Adelaide recounts other adventures and incidents in Egypt: Port Said, going through the Suez Canal, the Red Sea, the Arabian Sea, and then to India, where they not only visited port cities like Bombay, but also inland cities like Jaipur, Agra, Campore, Lucknow, Delhi, Benares, and Darjeeling, which she writes almost seven pages about:

      "...The women all wear nose rings, or buttons. Button even small children wear...We see the women carry heavy loads, 2 large bags, or a trunk, on back held by heavy straw band around forehead. They have a Chinese type of face, but on the whole look like esqumoix, color the cheeks & forehead with red or brown & wear a large breast plate of silver studded with turquoise & red stone & hung from a chain of large red stones. The children look well fed & bright, but not as pretty as those we have been seeing. never clean & the straight black hair uncombed. We rode p to the hotel in rickshaws or on ponies, there are no level places here, but the carriage men go at a trot, four to a car and its fun except for the bumps..."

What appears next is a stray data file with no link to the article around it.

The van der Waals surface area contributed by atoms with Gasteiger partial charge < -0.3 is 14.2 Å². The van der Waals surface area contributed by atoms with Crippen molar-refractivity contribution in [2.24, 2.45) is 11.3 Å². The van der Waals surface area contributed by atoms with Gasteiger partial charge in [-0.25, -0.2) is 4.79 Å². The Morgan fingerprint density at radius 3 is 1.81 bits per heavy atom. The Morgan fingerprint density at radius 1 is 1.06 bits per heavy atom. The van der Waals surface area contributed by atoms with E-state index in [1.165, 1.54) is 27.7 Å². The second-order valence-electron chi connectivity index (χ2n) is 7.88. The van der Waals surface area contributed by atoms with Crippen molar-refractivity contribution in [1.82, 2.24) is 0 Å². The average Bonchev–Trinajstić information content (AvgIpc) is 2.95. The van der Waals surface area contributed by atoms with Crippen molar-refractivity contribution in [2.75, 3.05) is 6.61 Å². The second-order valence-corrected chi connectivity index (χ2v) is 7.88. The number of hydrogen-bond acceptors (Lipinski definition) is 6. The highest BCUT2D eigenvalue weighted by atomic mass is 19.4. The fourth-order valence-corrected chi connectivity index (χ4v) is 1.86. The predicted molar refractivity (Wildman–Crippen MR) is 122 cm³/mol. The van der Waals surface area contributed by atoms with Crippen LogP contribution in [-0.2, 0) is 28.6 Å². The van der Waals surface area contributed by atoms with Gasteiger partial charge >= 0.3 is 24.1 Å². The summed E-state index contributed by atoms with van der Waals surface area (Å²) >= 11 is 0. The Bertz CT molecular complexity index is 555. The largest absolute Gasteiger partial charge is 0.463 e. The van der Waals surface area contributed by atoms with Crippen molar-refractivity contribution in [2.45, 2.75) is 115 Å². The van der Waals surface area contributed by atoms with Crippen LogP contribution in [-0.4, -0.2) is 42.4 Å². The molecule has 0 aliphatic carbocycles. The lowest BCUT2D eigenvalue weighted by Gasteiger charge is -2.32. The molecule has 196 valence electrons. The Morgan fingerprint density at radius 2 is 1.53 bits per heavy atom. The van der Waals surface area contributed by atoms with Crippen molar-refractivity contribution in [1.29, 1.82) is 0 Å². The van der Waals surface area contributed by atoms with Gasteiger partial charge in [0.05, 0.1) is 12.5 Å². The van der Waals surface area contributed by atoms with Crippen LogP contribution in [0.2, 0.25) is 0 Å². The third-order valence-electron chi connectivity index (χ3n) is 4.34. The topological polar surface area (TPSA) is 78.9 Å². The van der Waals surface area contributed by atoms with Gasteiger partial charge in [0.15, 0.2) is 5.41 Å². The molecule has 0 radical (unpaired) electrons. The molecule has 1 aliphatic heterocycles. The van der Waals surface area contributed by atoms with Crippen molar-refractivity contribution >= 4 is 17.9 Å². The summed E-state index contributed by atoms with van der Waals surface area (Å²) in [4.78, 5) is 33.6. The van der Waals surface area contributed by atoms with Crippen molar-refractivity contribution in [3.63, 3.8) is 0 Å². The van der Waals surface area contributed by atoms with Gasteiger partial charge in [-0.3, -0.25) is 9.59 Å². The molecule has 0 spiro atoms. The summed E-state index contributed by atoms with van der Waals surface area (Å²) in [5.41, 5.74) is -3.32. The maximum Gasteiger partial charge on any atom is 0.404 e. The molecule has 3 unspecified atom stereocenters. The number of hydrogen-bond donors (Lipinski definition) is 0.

"...I rode to see a tea plantation. We did not succeed in reaching the packing houses, as they were so far down the hill but had a long ride further on the Main road to the other side of the Mt. as far as St. Joseph's School. A large stone building & good campus - with such nice looking youngsters out playing cricket. Good to see so many clean white - children at once and made the mother of young children homesick. We passed such tiny stores kept by women - small handfuls of onions & chili peppers in piles on cloths on the ground & meal & corn for sale. Also canned goods & candy. we reached the hotel in time for an early lunch..."